What are organizations’ greatest business continuity challenges during COVID-19 and how to solve them


By now, most organizations have been at least partially successful in addressing the most common business continuity strategy challenges.  However, research shows that third-party risks, constantly evolving cybersecurity threats and an ever-changing risk landscape remain the biggest risks to business continuity impacting capital markets, supply chains, and business operations. It is noteworthy that these challenges all originate external to the organization. So how can you make your business more resilient? We look at three important ways:

We look at three important ways:

1.   React as fast as possible to mitigate impacts and other risks

2.   Prioritize people, health and safety continuous engagement

3.   Protect your infrastructure, IT and equipment 

If you dig a bit deeper these challenges seem to relate primarily to a lack of resources, knowledge, and, importantly, organizational engagement. What makes this alarming is the fact that it was repeatedly shown that those organizations that were best equipped to recover from a disruptive event such as the coronavirus pandemic, had a business continuity or business process automation plan or prepared one promptly,  had strong leadership to ensure decisive action, and communicated swiftly and honestly with stakeholders, employees and where necessary, the media. 

1.   React as fast as possible to mitigate impacts and other risks   

This you will be able to do if you ensure that your business continuity strategy makes provisions for challenges (new and old) and risks that can disrupt operations and production. It should make provision for infrastructure and equipment failures, cybersecurity, employees, COVID-19 (or any pandemic) responses, remote work scenarios and emergency communication to name but a few. 

2.   Prioritize people, health and safety and continuous engagement   

This entails communicating with and notifying employees of the disruptive event, what are required of them and any other information they will need to navigate the crisis. In the current climate this could also include administering prescreening before employees can enter the business premises.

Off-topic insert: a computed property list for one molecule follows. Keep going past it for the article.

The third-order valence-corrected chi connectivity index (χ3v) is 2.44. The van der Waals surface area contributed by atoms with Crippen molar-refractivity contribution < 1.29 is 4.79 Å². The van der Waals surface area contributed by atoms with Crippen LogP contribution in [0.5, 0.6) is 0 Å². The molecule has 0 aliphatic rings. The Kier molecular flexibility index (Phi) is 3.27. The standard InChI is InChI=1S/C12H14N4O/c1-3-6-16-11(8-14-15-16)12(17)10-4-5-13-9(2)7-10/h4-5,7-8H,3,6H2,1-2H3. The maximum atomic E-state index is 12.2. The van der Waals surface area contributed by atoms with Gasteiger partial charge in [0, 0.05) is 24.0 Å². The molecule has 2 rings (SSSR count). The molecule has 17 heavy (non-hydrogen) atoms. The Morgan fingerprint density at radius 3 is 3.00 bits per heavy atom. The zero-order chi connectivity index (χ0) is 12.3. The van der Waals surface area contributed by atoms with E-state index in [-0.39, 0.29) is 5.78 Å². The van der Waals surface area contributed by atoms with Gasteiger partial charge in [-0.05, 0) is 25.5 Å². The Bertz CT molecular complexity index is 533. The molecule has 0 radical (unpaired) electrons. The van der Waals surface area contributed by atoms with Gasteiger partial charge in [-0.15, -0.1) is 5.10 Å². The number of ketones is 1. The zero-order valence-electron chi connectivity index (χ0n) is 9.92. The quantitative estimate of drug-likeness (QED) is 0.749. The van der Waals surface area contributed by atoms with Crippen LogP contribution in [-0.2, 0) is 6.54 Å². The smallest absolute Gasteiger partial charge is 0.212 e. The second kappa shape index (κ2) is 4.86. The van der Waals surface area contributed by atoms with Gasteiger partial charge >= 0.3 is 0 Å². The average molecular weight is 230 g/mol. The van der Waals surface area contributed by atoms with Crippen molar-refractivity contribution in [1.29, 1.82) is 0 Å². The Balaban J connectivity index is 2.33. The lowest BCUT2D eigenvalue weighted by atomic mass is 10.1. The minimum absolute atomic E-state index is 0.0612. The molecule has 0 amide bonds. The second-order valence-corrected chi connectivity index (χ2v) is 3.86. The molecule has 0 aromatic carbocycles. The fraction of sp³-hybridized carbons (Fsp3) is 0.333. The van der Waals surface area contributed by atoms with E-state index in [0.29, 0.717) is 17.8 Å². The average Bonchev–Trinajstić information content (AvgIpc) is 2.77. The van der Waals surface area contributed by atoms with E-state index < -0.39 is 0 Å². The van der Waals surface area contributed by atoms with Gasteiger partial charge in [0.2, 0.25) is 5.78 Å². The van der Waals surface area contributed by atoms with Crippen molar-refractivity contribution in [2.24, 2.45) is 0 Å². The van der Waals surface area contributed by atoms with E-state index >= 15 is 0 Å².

3.   Protect your infrastructure, IT and equipment         

Conducting facilities and equipment inspections can substantially reduce various risks such as equipment and service failures given how many people are still working from home and boost physical security. IT quarterly checks can ensure you review critical IT security aspects which, in turn, will decrease the chances of a cyber-attack or security breach occurring.

This may all seem complex and time consuming especially during a time where most business leaders feel the focus should be on remaining financially viable. This is why Plan4Continuity’s business continuity and business process automation plans are ideal – they can streamline and automate everyday business processes such as responding to a security breach, conducting quarterly IT checks, onboarding a new hire, responding to a potential COVID-19 infection and so forth. It also simplifies the entire communication process with broadcast and roll call options. 

You might also be interested to read:

Meeting the emerging threat: Streamline business continuity to protect against ransomware


5 Critical Objectives Every Business Continuity Solution Should Have